Whatever happened to Vicki? At the close of The Mythmakers, she had adopted the identity of Cressida and wed Troilus of Troy, becoming a figure of legend in the process. Leaving the Doctor and Steven behind with their new companion Katerina, she ventured off to a misty and unknown future-past. Vicki never was seen again... on the show.
Once more, Big Finish comes to the rescue of First Doctor fans with the release of the Companion Chronicles series. The very first volume in the series featured Maureen O'Brien reprising her role as Vicki to reminisce about her life with the Doctor to a mysterious voice kept in the cold and dark beneath the temple in ancient Carthage. This strange other, it seems, is the only person that she can talk to about her former life. Through it she tells us that her new identity leaves much to be desired: it's all so very primitive, with no one to talk to honestly lest they take her for a witch. Poor Troilus can't even grasp the simple concept of a pulley!
To the freezing entity lit only by a tiny oil lamp, she unfolds a lost tale of the original Doctor. Immediately after their encounter with the Monk in The Time Meddler, the TARDIS landed the Doctor, Vicki and Steven directly on the frozen River Thames in Regency London. It is the coldest day of the year, practically of all time, feeling as though something is sucking the heat out of the whole city. Exploring, they meet a shifty Italian, some English gentry, Jane Austin and take in a frost fair sideshow. The sideshow's feature attraction also seems to be at the heart of this frigid mystery... A phoenix egg discovered in Tunis, the Carthage of antiquity.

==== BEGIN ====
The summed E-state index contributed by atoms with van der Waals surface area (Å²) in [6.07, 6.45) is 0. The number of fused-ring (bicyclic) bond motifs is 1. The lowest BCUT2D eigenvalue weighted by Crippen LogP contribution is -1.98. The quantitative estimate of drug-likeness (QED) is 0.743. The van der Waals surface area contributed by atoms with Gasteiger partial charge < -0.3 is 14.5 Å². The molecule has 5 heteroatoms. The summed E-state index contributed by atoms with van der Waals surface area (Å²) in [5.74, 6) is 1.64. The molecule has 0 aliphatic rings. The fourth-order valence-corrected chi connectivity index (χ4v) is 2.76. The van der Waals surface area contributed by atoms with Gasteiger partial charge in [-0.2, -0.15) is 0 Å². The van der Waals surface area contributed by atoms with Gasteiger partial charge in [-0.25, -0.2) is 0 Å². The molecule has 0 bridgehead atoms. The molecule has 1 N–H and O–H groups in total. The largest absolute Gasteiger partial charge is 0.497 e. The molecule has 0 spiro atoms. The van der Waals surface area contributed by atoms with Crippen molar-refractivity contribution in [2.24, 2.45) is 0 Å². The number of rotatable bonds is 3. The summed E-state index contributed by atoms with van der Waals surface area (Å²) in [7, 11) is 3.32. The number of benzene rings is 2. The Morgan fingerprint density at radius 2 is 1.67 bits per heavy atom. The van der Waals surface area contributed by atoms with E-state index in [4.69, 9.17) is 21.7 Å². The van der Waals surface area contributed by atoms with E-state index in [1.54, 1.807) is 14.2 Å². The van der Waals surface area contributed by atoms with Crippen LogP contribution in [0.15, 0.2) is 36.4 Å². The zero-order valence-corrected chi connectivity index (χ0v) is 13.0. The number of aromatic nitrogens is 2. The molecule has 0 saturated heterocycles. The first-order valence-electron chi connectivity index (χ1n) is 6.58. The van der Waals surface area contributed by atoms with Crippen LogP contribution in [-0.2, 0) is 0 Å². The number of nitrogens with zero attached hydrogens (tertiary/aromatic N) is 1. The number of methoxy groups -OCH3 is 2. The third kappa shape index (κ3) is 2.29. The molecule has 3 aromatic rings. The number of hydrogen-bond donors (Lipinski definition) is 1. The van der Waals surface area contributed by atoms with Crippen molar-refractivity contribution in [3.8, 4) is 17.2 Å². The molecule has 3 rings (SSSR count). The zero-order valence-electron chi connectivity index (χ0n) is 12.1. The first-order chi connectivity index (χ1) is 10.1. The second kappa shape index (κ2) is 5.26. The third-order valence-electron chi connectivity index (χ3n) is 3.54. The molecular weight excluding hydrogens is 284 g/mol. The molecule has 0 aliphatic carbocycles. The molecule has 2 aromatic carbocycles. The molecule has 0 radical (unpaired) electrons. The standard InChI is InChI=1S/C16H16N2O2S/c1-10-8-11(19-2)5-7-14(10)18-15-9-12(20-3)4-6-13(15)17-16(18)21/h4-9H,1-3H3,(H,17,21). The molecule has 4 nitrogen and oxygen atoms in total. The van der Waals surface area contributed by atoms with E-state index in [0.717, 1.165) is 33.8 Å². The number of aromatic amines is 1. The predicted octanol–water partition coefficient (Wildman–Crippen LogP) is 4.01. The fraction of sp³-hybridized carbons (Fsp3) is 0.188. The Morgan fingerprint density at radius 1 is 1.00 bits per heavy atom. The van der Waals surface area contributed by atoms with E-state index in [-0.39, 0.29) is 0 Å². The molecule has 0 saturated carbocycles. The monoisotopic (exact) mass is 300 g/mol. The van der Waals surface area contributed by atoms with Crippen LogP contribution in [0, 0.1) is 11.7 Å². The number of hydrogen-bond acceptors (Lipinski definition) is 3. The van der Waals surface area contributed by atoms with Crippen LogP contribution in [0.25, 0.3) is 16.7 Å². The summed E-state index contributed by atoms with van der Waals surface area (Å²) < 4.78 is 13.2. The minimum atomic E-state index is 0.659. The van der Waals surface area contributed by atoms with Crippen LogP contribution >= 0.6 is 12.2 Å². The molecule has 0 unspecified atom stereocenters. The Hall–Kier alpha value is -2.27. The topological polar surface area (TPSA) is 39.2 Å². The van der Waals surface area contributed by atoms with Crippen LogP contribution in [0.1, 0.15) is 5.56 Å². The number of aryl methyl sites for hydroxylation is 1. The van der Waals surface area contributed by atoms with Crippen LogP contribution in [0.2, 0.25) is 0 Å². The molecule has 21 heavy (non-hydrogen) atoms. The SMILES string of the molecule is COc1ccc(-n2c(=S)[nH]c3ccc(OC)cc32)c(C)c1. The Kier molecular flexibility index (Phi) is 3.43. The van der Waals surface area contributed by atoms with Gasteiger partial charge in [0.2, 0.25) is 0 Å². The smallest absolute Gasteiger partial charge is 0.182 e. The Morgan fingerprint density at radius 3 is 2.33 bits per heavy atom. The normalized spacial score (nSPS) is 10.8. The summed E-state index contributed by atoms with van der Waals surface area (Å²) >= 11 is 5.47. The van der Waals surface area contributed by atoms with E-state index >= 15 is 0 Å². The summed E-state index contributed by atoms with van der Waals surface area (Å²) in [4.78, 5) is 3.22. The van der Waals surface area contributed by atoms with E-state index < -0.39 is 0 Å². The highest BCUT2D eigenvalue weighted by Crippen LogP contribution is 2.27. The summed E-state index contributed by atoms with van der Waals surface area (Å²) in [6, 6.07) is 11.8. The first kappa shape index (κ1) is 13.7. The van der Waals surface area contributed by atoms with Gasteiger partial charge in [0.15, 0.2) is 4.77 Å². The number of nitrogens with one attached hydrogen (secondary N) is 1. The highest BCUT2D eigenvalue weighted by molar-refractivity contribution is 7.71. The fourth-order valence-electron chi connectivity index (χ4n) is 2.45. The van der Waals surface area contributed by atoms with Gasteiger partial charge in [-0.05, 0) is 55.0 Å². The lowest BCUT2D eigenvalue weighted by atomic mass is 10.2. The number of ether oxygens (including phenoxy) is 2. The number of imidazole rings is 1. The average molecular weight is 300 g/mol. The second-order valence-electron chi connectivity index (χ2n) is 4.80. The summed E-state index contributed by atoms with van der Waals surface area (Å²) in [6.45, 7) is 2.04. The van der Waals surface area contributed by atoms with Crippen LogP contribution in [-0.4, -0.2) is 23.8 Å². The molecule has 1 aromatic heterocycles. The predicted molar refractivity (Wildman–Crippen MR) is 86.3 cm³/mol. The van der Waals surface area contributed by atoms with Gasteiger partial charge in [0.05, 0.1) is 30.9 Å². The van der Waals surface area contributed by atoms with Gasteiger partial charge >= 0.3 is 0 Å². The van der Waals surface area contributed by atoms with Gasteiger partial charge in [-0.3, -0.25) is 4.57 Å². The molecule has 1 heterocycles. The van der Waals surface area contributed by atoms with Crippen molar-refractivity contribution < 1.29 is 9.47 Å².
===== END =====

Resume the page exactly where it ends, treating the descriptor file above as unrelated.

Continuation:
Whether it was intentional or not, the placing of Frostfire in the continuity is well done. It was The Time Meddler that introduced into the series the concept of a Science Fiction historical, and Frostfire is of the same type. Of their First Doctor offerings, it would be interesting to see Big Finish attempt a true historical in the tradition of the first season. Despite the preference for Science Fiction, one still welcomes any and every canonical adventure of the First Doctor that is handed to us some 40 years after the fact.
This latter-day story in particular delivers wonderfully on the central premise of a causality loop and the ethical questions that can rise out of one, leaving a little something for one to ponder at the end of it all. If you were caught at the beginning and end of a causality loop, would you feel the moral obligation to try and end the death and destruction that comes in the middle? Is it even possible? This quandry, above and beyond her own emotional need to have a confidant, presses in on Vicki's psyche throughout the drama.